An Examination of Depression Levels in Medical Patients as a Function of Diagnosis, Number of Visits, and Length of Hospital Stay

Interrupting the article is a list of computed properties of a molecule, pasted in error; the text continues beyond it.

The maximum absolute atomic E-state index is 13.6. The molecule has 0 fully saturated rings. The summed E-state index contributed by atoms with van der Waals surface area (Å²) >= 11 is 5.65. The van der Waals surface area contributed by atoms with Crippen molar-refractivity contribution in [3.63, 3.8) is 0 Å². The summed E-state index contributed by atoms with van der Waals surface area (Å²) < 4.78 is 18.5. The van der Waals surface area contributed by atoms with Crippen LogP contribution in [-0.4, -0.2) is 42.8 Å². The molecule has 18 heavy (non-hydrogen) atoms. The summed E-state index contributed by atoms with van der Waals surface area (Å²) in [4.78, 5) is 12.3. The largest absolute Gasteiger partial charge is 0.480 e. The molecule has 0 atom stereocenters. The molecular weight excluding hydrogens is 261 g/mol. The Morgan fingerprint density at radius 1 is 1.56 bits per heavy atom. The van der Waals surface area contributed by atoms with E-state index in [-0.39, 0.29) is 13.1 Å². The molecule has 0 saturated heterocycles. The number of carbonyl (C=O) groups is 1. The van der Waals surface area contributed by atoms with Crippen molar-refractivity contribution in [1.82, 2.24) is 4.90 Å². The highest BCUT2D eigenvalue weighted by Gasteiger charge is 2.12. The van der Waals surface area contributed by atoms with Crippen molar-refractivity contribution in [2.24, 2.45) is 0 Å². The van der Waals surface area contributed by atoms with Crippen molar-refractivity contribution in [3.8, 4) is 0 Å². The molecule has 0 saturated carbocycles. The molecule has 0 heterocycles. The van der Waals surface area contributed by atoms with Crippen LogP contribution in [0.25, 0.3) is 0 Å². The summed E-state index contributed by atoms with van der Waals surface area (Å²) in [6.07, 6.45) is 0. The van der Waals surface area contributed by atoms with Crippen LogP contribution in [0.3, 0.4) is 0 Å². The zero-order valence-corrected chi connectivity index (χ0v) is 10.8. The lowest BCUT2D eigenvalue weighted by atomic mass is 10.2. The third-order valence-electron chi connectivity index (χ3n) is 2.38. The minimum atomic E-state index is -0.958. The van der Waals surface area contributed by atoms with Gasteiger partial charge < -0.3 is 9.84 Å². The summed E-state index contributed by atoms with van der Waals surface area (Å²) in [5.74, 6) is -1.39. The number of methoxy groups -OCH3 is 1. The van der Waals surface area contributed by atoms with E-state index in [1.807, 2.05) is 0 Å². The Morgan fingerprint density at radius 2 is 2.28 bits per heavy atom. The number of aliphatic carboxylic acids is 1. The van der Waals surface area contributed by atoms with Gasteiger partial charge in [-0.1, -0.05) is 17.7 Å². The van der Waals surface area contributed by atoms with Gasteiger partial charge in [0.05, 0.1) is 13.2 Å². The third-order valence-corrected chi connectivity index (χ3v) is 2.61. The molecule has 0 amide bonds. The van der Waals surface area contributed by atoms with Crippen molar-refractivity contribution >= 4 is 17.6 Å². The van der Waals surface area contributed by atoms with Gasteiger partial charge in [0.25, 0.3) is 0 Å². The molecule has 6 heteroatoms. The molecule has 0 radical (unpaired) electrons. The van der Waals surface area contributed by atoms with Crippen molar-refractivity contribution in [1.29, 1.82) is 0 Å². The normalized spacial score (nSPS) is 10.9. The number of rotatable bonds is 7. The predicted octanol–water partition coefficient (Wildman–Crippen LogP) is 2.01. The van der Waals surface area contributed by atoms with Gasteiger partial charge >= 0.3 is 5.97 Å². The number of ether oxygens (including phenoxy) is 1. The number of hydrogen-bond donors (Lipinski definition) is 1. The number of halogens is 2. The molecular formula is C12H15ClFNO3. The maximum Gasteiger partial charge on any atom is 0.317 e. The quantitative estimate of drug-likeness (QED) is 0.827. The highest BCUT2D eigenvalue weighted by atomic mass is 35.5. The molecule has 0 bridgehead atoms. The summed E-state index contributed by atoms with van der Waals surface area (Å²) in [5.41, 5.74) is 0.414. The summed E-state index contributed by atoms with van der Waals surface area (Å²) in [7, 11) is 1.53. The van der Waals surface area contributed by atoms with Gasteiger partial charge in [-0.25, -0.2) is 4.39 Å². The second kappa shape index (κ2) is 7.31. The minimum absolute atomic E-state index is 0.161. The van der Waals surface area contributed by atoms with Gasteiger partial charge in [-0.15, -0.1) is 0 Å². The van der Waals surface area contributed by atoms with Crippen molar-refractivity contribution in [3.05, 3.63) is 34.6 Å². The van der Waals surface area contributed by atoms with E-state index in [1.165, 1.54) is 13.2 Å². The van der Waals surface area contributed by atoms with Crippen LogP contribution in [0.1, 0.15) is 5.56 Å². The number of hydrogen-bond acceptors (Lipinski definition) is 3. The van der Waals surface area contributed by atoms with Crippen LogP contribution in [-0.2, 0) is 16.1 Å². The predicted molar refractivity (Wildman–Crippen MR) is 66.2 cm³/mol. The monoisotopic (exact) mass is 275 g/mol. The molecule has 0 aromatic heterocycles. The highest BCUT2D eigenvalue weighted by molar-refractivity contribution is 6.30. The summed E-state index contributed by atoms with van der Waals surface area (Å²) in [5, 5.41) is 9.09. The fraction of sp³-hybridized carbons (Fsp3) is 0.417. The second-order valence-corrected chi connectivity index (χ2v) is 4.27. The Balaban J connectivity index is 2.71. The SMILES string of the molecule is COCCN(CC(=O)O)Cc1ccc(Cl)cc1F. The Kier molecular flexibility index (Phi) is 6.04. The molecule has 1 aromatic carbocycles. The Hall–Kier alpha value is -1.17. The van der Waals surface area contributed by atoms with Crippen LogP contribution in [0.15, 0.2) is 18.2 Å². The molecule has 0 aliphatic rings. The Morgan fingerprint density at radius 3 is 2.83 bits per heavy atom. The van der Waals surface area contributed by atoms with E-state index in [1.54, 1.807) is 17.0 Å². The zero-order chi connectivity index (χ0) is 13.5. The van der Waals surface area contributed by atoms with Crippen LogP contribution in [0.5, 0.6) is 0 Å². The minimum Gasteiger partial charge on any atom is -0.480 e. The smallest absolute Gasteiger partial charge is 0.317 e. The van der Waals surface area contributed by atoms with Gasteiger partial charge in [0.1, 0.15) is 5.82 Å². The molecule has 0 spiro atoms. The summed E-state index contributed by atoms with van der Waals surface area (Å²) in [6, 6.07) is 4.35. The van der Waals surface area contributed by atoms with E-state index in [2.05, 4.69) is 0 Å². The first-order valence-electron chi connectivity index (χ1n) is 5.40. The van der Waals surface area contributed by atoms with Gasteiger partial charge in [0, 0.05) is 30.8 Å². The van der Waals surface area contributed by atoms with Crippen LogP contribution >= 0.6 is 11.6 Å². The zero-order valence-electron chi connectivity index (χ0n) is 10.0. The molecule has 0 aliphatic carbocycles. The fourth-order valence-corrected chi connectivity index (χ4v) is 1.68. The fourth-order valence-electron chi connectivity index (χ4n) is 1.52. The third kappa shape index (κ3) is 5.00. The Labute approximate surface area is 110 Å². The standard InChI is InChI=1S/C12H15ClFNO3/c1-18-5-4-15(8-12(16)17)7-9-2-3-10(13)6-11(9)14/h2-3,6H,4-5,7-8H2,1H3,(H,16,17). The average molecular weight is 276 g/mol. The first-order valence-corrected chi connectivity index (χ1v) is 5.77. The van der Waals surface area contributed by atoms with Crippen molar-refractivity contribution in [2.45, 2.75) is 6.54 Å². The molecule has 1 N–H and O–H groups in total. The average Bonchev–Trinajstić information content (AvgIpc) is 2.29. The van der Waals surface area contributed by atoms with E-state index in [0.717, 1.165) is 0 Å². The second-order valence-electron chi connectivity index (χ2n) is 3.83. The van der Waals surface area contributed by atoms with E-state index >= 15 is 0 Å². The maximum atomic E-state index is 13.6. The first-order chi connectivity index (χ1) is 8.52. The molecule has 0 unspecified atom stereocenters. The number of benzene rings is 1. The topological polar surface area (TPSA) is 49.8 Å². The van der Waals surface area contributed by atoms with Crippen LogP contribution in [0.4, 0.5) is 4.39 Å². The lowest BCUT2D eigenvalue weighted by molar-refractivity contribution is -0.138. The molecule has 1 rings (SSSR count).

In an effort to depict the effects of patient diagnosis, number of visits received, and length of hospital stay on the level of depression hospitalized oncology patients exhibit, an experiment was conducted to fully reveal the ramifications of these variables. Employing statistical analysis, three primary independent variables were examined: diagnosis, number of visits received, and length of hospital stay. Beck Depression Inventory surveys were administered to patients in the oncology medical unit at Deaconess Hospital. Data was compiled regarding the various diagnoses patients received, number of visits received, length of hospital stay, as well as patient scores on Beck Depression Inventory surveys. The effects of the independent variables on depression scores were then statistically analyzed. Combined with personal interviews, the results of the surveys illustrated significant factors that influenced various levels of depression in hospitalized oncology patients. The experiment revealed that patients who experienced terminal prognoses, low number of visits, and prolonged hospital stays scored significantly high on the Beck Depression Inventory surveys. On the other hand, patients who experienced non-terminal prognoses, high number of visits, and short hospital stays scored significantly lower on the Beck Depression Inventory Surveys. Upon analyzing the data, the underlying pattern established was that the most influential factors determining depression scores in patients were terminal, or non-terminal prognoses, and number of visits received. This research may suggest that while there are a multitude of factors influencing depression, utilizing various external factors (visiting patients, positive treatment plans, etc.) may facilitate curving depression in hospitalized oncology patients.